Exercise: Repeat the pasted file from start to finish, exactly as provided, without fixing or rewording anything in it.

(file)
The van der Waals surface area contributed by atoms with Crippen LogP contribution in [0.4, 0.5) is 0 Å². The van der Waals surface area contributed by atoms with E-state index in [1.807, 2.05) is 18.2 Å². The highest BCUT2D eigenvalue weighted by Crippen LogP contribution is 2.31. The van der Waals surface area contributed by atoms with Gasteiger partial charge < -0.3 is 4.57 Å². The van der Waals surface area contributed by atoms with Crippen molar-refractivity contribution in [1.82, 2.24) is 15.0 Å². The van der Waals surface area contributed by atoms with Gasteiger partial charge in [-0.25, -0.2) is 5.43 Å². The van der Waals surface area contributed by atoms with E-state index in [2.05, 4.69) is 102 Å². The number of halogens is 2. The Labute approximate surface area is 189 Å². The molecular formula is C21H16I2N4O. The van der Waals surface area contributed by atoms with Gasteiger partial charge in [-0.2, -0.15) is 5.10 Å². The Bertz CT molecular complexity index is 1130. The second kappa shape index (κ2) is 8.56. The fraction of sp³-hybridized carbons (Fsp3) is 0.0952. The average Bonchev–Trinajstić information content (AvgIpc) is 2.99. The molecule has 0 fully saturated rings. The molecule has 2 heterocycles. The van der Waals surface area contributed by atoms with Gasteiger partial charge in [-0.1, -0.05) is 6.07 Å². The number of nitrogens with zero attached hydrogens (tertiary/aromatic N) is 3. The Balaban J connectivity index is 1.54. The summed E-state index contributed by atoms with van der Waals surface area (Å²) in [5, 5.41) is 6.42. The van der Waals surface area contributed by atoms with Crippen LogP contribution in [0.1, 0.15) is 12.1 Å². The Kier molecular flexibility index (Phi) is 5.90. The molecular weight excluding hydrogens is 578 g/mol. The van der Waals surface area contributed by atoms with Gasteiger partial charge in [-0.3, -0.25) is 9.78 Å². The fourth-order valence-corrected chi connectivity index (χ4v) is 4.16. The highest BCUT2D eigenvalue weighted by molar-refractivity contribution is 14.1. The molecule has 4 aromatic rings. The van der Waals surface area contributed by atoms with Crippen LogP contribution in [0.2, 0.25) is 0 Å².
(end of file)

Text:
The van der Waals surface area contributed by atoms with Crippen LogP contribution in [0.4, 0.5) is 0 Å². The van der Waals surface area contributed by atoms with E-state index in [1.807, 2.05) is 18.2 Å². The highest BCUT2D eigenvalue weighted by Crippen LogP contribution is 2.31. The van der Waals surface area contributed by atoms with Gasteiger partial charge < -0.3 is 4.57 Å². The van der Waals surface area contributed by atoms with Crippen molar-refractivity contribution in [1.82, 2.24) is 15.0 Å². The van der Waals surface area contributed by atoms with Gasteiger partial charge in [-0.25, -0.2) is 5.43 Å². The van der Waals surface area contributed by atoms with E-state index in [2.05, 4.69) is 102 Å². The number of halogens is 2. The Labute approximate surface area is 189 Å². The molecular formula is C21H16I2N4O. The van der Waals surface area contributed by atoms with Gasteiger partial charge in [-0.2, -0.15) is 5.10 Å². The Bertz CT molecular complexity index is 1130. The second kappa shape index (κ2) is 8.56. The fraction of sp³-hybridized carbons (Fsp3) is 0.0952. The average Bonchev–Trinajstić information content (AvgIpc) is 2.99. The molecule has 0 fully saturated rings. The molecule has 2 heterocycles. The van der Waals surface area contributed by atoms with Gasteiger partial charge in [-0.1, -0.05) is 6.07 Å². The number of nitrogens with zero attached hydrogens (tertiary/aromatic N) is 3. The Balaban J connectivity index is 1.54. The summed E-state index contributed by atoms with van der Waals surface area (Å²) in [5, 5.41) is 6.42. The van der Waals surface area contributed by atoms with Crippen LogP contribution in [0.1, 0.15) is 12.1 Å². The Kier molecular flexibility index (Phi) is 5.90. The molecular weight excluding hydrogens is 578 g/mol. The van der Waals surface area contributed by atoms with Gasteiger partial charge in [-0.3, -0.25) is 9.78 Å². The fourth-order valence-corrected chi connectivity index (χ4v) is 4.16. The highest BCUT2D eigenvalue weighted by molar-refractivity contribution is 14.1. The molecule has 4 aromatic rings. The van der Waals surface area contributed by atoms with Crippen LogP contribution in [0.2, 0.25) is 0 Å².